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Unformatted text preview: -1-Economists Voicewww.bepress.com/ev January, 2006expected costs and that societys scarce resources could not be better deployed elsewhere. While justifcation For war is rarely couched in purely economic terms, the tools oF cost-beneft analysis apply, just as they can to any policy decision. Granted, some oF the tools may be too crude, and the data too spotty to reach frm conclusions. And we may dispute how to monetize some benefts and costs. Nonetheless, the debate about the war should be inFormed by estimateseven iF impreciseoF its actual economic costs.I estimate that through the summer oF 2005, the direct economic costs oF the war in Iraq to the U.S. have been about $300 billion. Including costs to Iraq and coalition partners, the global cost comes closer to $500 billion. Looking Forward, the total net present value oF the costs could double beFore this war is done.The conict, however, has also led to some benefts. I estimate that the avoided costs oF no longer enForcing U.N. sanctions and oF Saddam Hussein no longer murdering people are about $120 billion to date, and could total around $430 billion by 2015.THEMISTAKEOFEQUATINGBUDGETALLOCA-TIONSWITHECONOMICCOSTSBeFore the war, several economists weighed in on its likely costs. In 2002, William Nordhaus, a prominent Yale economist, noted that politicians throughout history have under-estimated the costs oF war, and estimated that the economic costs could be anywhere From $100 billion to $2 trillion. Then, in 2003, economists Steven Davis, Kevin Murphy, and Robert Topel compared the costs oF continuing with the then-status quo oF sanctions and in-spections with the costs and benefts oF a war. In 2002, Lawrence Lindsey, then director oF the White House National Economic Council, surprised the Bush administra-tion by saying that a war in Iraq could cost $100 to $200 billion. Some then considered his estimate to be exaggerated, but it now looks Far too low. Taking into account many, but not all costs, my tally is closer to a halF trillion dollars, with another halF trillion likely still to come.Since the war in Iraq began, economists havent been heavily involved in the public debate regarding the conict. That absence is a mistake. Choosing to go to war reects a belieF that the expected benefts oF the conict exceed the Scott Wallsten is a Senior Fellow at the AEI-Brookings Joint Center for Regulatory Studies anda Resident Scholar at the American Enterprise Institute. He previously served at the Presidents Council of Economic Advisers during 1995-96....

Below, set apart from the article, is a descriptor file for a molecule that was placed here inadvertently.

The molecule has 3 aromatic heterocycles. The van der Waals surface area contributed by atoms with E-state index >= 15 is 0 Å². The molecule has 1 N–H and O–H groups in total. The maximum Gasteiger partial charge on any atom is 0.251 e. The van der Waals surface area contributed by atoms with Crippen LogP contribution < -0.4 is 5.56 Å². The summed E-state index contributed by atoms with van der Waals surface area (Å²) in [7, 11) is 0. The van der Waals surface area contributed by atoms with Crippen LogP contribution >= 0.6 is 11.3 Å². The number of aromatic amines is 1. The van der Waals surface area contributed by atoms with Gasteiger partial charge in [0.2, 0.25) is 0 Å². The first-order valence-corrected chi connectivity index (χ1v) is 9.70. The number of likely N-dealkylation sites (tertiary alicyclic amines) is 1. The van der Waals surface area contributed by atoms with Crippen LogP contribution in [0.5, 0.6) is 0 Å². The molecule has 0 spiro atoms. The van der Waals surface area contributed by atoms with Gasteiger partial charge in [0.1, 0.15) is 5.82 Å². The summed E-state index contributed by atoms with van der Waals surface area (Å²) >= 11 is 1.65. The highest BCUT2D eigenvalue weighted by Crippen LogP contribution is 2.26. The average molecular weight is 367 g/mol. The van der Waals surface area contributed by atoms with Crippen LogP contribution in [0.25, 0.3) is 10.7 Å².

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This note was uploaded on 03/08/2011 for the course ECON 220 taught by Professor Cai during the Spring '08 term at Rutgers.
- Spring '08